Homeowners in one state may be poised to hand themselves a major tax break.
North Dakota voters head to the polls Tuesday to decide whether to become the only state in the country to eliminate property taxes. Proponents of the plan argue that property taxes are inconsistent and fly in the face of the concept of property ownership, according to The New York Times. The advocates additionally note that North Dakota’s recent oil boom means that the state’s coffers are full and even overflowing, supposedly eliminating any need for a property tax.
UPDATE: Voters struck down the measure, keeping the state's property tax in place.
And boy has the North Dakota economy been booming. The state pulled in more than $100 million in March 2011 from the oil industry alone. Largely a result of that sector, the state also now boasts the lowest unemployment rate in the nation. But competition among businesses for workers is so now fierce, the wages so high, that local governments have had trouble convincing residents to help repair roads, rather than join in the boom.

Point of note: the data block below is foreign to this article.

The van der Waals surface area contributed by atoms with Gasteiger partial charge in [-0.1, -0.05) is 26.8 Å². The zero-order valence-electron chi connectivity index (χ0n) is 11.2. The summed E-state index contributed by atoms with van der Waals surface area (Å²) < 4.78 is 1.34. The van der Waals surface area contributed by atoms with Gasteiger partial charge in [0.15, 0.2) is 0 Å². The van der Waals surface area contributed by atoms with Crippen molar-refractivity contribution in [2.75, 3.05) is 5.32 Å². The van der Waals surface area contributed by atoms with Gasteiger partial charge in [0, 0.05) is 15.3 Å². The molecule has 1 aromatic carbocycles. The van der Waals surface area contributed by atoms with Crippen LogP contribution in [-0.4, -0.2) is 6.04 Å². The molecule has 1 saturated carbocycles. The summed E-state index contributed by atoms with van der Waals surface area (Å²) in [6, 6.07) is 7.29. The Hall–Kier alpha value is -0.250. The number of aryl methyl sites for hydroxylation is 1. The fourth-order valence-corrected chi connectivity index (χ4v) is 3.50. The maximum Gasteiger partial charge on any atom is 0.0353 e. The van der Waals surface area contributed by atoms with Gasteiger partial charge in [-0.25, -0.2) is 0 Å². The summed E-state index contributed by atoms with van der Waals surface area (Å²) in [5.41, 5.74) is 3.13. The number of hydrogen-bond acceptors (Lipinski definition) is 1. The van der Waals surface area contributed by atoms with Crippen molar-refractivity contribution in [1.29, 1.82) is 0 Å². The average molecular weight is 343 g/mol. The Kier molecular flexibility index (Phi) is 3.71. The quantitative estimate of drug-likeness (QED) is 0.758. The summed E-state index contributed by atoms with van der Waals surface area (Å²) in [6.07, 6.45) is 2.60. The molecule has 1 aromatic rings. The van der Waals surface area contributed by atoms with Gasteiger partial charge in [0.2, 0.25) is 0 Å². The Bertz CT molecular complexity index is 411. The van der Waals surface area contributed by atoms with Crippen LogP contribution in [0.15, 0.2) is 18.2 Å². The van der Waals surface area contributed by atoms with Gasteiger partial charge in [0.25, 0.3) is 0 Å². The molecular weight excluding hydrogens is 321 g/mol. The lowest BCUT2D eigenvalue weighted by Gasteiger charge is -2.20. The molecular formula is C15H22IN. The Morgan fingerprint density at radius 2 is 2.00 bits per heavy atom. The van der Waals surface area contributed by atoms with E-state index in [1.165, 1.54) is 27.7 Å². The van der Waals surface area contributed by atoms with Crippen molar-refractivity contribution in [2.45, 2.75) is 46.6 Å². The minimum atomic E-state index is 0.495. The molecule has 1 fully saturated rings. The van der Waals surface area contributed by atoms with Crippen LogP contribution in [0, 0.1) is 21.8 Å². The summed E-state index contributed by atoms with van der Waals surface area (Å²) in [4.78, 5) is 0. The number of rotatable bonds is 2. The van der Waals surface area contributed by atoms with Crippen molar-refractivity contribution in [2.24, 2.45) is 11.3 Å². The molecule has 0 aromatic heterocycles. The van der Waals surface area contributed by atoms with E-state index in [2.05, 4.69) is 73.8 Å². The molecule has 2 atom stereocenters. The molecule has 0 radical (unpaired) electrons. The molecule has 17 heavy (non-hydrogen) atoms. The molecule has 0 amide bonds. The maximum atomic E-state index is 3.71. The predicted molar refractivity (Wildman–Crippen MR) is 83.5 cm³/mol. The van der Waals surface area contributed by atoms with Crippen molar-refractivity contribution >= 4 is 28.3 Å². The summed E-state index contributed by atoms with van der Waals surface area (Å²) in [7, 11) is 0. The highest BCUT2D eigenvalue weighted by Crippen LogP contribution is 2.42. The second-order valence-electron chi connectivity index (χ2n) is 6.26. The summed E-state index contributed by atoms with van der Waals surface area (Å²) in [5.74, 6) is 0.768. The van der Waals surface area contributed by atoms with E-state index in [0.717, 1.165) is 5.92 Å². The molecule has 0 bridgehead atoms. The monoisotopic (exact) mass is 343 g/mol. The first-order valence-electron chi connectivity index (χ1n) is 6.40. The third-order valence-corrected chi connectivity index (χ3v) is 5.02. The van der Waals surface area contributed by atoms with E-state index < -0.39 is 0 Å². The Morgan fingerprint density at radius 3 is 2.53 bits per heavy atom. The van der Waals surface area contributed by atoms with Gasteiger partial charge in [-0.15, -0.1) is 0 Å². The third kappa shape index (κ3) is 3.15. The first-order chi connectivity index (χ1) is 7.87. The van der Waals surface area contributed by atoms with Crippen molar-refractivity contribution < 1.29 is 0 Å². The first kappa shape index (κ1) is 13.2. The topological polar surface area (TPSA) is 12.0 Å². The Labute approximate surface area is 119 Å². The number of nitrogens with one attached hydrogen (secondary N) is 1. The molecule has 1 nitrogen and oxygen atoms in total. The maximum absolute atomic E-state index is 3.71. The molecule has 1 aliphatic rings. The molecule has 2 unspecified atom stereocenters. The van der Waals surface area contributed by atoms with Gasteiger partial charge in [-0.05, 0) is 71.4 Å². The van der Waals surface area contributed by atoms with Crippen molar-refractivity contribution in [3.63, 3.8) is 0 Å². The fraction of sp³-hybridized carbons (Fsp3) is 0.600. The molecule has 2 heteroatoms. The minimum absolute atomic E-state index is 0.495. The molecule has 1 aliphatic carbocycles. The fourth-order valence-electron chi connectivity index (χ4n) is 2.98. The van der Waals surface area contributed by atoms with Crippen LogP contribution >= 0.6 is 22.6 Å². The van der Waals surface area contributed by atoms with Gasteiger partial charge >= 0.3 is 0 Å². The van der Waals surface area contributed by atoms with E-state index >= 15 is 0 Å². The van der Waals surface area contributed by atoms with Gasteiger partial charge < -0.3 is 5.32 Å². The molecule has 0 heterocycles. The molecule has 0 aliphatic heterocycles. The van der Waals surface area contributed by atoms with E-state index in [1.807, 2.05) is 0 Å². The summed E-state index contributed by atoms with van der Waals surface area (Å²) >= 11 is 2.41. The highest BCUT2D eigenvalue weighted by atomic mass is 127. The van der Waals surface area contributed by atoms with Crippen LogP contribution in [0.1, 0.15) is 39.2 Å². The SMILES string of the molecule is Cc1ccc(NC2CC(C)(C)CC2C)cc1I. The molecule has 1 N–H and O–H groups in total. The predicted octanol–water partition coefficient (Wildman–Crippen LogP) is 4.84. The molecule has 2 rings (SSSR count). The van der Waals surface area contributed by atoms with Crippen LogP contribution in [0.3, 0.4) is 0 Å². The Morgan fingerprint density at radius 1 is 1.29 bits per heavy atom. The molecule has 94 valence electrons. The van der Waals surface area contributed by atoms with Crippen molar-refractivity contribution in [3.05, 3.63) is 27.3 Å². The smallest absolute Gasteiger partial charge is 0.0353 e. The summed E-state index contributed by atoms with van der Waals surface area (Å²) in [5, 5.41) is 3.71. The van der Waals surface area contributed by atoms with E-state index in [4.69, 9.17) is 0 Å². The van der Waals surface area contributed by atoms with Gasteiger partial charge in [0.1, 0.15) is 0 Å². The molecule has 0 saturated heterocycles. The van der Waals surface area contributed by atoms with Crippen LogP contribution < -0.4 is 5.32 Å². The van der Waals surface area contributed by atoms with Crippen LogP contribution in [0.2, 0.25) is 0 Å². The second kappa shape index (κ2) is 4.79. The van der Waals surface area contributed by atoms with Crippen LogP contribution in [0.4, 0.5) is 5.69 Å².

Had the property tax proposal, known as Measure 2, passed, North Dakota would have been the first state to eliminate a major tax since similarly oil-rich Alaska got rid of its income tax in 1980, tax, USA Today reports.
“I would like to be able to know that my home, no matter what happens to my income or my life, is not going to be taken away from me because I can’t pay a tax,” Susan Beehler, one of the activists advocating for the elimination of the tax, told the NYT.
Opposing the change is a group of strange bedfellows, which includes the Chamber of Commerce, unions and many lawmakers. They argue that foregoing the $800 million per year generated by the property tax could strain local government budgets.
If what’s happened in other states is any indication, pro-property tax advocates in North Dakota may have cause for concern. On Monday, Pennsylvania lawmakers tabled a bill that would eliminate a school district’s ability to levy property taxes, the Times Herald reports. Though the legislation didn’t pass, many of the lawmakers who voted to table it actually support the concept, they just believe the current bill is flawed.
And there are already some places in the U.S. where homeowners can escape property taxes; Stafford, Texas eliminated its property tax in 1995, according to U.S. News and World report.
Check out the states where residents pay the least in taxes:
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